The Tamil country.
[Text and pictures by Mayank Austen Soofi]
Ethnic groups from across India have made the Capital their home. There is a mini Kerala in east Delhi’s Mayur Vihar and a mini Kashmir in central Delhi’s Bhogal. Tamils have their address in south Delhi’s Rama Krishna Puram, or RK Puram. The last stop of Delhi’s Tamil community, Sree Uttara Swami Malai Mandir is situated on a hillock (malai means ‘mountain’ in Tamil). North India ends at the entrance gate. No, at the shoe rack, which keeps Tamil newspapers.
The courtyard hums with the sound of spoken Tamil. Men sport white veshtis; women have fragrant gajras woven into their hair. Here you witness the joys of traditional family life. Mothers run after little children, newly married couples take each other’s photographs and old people eat the holy prasad.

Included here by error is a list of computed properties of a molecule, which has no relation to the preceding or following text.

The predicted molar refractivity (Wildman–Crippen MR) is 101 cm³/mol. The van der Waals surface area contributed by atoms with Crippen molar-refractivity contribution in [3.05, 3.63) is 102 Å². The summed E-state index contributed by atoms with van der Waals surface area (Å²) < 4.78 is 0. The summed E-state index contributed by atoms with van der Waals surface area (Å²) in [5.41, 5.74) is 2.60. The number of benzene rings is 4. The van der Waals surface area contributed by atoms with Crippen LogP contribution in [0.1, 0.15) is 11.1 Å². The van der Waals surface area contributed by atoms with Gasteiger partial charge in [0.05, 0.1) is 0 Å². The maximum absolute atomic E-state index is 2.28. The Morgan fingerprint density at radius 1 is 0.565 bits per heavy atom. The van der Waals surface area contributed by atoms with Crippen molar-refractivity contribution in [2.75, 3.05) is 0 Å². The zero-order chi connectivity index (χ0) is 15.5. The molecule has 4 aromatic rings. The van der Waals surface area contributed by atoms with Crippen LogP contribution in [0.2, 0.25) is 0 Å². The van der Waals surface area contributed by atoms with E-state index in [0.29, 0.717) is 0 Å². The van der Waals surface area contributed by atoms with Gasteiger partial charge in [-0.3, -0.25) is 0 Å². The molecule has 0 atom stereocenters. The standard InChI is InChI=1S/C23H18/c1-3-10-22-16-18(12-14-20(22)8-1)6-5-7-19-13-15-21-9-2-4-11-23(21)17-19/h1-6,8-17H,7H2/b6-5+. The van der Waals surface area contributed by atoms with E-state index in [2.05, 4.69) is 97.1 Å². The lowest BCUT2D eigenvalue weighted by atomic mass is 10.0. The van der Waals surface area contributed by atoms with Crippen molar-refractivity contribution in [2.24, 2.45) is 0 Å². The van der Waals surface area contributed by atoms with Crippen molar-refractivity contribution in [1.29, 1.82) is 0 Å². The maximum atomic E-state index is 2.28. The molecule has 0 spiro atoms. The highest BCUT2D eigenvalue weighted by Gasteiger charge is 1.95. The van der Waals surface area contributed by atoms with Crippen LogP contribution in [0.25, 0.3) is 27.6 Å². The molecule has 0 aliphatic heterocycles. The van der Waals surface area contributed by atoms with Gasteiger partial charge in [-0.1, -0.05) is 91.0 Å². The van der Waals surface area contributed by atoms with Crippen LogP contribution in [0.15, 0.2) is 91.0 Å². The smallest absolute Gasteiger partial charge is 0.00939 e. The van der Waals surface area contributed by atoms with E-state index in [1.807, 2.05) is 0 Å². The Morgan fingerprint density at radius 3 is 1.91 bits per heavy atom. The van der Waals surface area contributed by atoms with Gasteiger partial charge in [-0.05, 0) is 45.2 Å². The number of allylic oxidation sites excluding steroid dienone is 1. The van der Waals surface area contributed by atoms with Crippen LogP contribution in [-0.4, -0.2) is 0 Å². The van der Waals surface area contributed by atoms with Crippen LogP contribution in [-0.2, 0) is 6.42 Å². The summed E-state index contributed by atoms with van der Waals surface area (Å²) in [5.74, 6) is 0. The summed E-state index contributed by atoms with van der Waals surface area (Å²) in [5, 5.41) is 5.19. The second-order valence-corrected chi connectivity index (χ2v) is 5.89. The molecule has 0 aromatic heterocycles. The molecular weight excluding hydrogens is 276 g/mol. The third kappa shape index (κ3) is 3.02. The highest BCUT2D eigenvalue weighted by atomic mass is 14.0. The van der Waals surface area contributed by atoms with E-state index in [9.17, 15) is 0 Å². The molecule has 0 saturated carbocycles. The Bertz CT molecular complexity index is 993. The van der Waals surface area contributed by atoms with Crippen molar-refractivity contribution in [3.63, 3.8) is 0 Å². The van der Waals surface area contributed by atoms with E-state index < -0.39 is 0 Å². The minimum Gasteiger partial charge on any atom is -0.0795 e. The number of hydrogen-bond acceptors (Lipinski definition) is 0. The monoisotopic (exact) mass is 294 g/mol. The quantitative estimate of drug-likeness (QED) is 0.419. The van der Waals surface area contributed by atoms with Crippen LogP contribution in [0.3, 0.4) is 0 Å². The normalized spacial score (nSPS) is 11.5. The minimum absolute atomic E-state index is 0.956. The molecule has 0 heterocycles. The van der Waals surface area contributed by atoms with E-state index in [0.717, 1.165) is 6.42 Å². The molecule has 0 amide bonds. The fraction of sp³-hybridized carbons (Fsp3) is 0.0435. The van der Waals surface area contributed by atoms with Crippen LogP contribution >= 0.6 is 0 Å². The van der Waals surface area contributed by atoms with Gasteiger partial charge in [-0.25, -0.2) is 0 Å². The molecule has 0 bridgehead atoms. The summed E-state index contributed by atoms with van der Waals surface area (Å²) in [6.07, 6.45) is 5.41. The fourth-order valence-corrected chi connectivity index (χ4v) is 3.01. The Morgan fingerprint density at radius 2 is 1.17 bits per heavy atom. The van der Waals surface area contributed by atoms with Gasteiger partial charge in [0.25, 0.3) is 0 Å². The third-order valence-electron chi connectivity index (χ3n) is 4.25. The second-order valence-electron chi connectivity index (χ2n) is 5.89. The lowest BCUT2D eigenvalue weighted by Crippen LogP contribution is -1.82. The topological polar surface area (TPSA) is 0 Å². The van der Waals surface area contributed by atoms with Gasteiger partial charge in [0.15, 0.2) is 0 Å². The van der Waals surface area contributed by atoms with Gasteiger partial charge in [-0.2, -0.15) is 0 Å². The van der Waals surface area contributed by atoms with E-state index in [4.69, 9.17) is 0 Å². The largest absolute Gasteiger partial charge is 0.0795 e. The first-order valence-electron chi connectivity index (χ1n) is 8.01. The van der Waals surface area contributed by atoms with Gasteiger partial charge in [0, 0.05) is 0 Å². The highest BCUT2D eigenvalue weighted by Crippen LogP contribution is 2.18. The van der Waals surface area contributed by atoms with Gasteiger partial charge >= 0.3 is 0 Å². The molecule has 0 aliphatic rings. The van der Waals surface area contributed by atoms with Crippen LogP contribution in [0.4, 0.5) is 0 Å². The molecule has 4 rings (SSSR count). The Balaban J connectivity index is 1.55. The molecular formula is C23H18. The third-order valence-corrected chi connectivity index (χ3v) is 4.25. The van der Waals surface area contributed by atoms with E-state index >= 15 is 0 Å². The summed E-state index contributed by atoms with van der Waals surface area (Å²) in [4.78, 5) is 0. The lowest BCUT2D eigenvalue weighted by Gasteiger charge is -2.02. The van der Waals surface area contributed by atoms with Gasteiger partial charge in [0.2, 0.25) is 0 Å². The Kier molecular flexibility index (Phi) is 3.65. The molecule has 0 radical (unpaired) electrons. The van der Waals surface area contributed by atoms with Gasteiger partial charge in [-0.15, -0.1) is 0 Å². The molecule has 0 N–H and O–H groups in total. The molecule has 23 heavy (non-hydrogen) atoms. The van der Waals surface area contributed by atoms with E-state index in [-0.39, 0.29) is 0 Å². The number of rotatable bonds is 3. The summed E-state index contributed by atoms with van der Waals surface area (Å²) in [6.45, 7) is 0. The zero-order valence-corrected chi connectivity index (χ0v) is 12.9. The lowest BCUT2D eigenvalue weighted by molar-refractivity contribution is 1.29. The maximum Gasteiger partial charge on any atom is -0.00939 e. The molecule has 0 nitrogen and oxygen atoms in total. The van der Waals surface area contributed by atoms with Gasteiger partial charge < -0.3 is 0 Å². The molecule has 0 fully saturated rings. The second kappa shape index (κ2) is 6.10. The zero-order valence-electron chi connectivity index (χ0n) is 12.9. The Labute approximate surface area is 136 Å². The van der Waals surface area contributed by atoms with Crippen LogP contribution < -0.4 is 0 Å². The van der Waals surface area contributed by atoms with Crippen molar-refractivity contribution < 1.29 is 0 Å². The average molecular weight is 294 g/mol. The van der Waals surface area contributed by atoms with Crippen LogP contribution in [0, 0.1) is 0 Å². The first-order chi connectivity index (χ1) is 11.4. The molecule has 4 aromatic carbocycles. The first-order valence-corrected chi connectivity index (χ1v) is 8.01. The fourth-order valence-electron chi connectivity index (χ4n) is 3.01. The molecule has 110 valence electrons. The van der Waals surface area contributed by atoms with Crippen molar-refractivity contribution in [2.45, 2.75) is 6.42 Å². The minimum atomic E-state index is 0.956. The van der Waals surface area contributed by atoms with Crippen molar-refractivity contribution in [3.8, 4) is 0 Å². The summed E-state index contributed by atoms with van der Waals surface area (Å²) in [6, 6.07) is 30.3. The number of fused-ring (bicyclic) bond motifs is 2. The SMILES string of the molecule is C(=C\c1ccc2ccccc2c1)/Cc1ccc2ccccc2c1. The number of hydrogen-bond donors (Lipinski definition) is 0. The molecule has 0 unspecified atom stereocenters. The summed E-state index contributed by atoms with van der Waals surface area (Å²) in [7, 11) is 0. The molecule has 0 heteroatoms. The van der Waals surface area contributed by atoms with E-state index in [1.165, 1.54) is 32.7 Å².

The wedding scene of Shiva is painted on the backdrop of the stage in the courtyard, used for cultural events. Shiva’s son Karthik is the temple’s main deity. The shrine at the foot of the hill is dedicated to Shiva, though there are other gods beside the silver-plated lingam. The black statue of Goddess Meenakshi Devi is always dressed in bright Kanjeevaram sarees.
Midway up the hill is the Adi Shankaracharya hall, the venue for assemblies. Near the top is a little shrine dedicated to the snake god and milk is offered on its hood.
The main temple on the hilltop was built in 1973 from blue granite. Showing south Indian influences from the Chola era, the walls are sculpted with the images of gods. Unfortunately, climbing this high doesn’t offer any majestic scenery. The view of the residential neighbourhoods of RK Puram and Vasant Vihar is disappointing. However, the hill’s slope is taken over by pink bougainvillea bushes that make for a lovely sight.
God be with us (these photographs were taken in the cold season)